Turkey fears losing access to a resource that could put a dent in its annual gas import bill. A find the size of Leviathan or Zohr would have big ramifications for the Cyprus problem and for Turkey itself, which seeks to promote itself as Europe’s alternative route around Russia for natural gas.

Commenting on the Turkish sabre rattling against the Cypriot government, the chief spokesman for the European Commission, Margaritis Schinas, referred to a March 2018 ruling by the European Council that “strongly condemned Turkey’s continued illegal actions in the East Mediterranean and the Aegean Sea.”

Pushing forward

The IOCs continue to push ahead with their plans, despite the static emanating from Ankara. This week it emerged that four international financial firms had expressed interest in the plan to build a subsea gas pipeline connecting the Aphrodite field to Egypt.

The current plan is for gas from the field to be converted to LNG in Egypt for subsequent shipment to the European market.

Cyprus and Egypt last month signed an intergovernmental agreement clearing the way for the pipeline to be built, but a commercial agreement must be reached before development of Aphrodite and construction of the pipeline begins.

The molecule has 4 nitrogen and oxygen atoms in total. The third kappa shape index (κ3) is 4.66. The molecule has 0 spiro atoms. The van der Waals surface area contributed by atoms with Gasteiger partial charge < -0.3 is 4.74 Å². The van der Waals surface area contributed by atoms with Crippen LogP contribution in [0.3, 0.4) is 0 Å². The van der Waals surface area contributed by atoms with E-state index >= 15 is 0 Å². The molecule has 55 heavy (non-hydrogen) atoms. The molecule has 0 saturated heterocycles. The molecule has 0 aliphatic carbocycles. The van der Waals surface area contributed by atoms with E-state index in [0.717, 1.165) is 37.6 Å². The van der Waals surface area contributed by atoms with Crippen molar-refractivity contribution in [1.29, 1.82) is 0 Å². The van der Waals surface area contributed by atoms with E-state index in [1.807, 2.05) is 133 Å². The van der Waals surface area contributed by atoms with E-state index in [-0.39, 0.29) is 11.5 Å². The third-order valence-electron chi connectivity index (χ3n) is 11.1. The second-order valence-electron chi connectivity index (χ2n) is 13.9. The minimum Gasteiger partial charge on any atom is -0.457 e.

There are other issues with Aphrodite that must be resolved before the project can begin, however. 

First, Cyprus and Israel need to iron out a unitisation agreement, as a sliver of Aphrodite extends into Israeli waters.

Second, the Aphrodite partners, Noble Energy, Delek Drilling and Royal Dutch Shell, have requested a renegotiation of the field’s PSC in respect of the share of revenues. Noble, Delek and Shell contend that the 60:40 split in favour of the government in the PSC will not provide adequate return on investment and want the share reversed in their favour. Talks on the issue with the government are under way.

Cypriot Foreign Minister Nicos Christodoulides was this week quoted as saying that negotiations on a commercial agreement “are advanced and very close to conclusion, paving the way for the commencement of the implementation of the gas pipeline.” The negotiations concern Noble, Delek and Shell as Aphrodite partners, but also Shell as the operator of the LNG facility at Idku in Egypt.

Meanwhile, the government of Cyprus has invited the companies whose current licensed blocks adjoin Block 7 (Eni, Total, Exxon) to bid on the block, which contains the Eratosthenes Seamount, considered by some to be highly prospective.

Cypriot Energy Minister Yiorgos Lakkotrypis said the government had chosen to forego another licensing round and had opted for offering the block to existing foreign partners because “there are particular geological reasons related to the Calypso discovery.” 

The companies have one month to submit their interest, suggesting that someone – either the government or a company – is in a hurry.

Since the discovery of Aphrodite, the pace offshore Cyprus has been perplexingly slow and frustrating. Perhaps now there are signs that things are starting to move forward more quickly.

Edited by

Ryan Stevenson

Managing Editor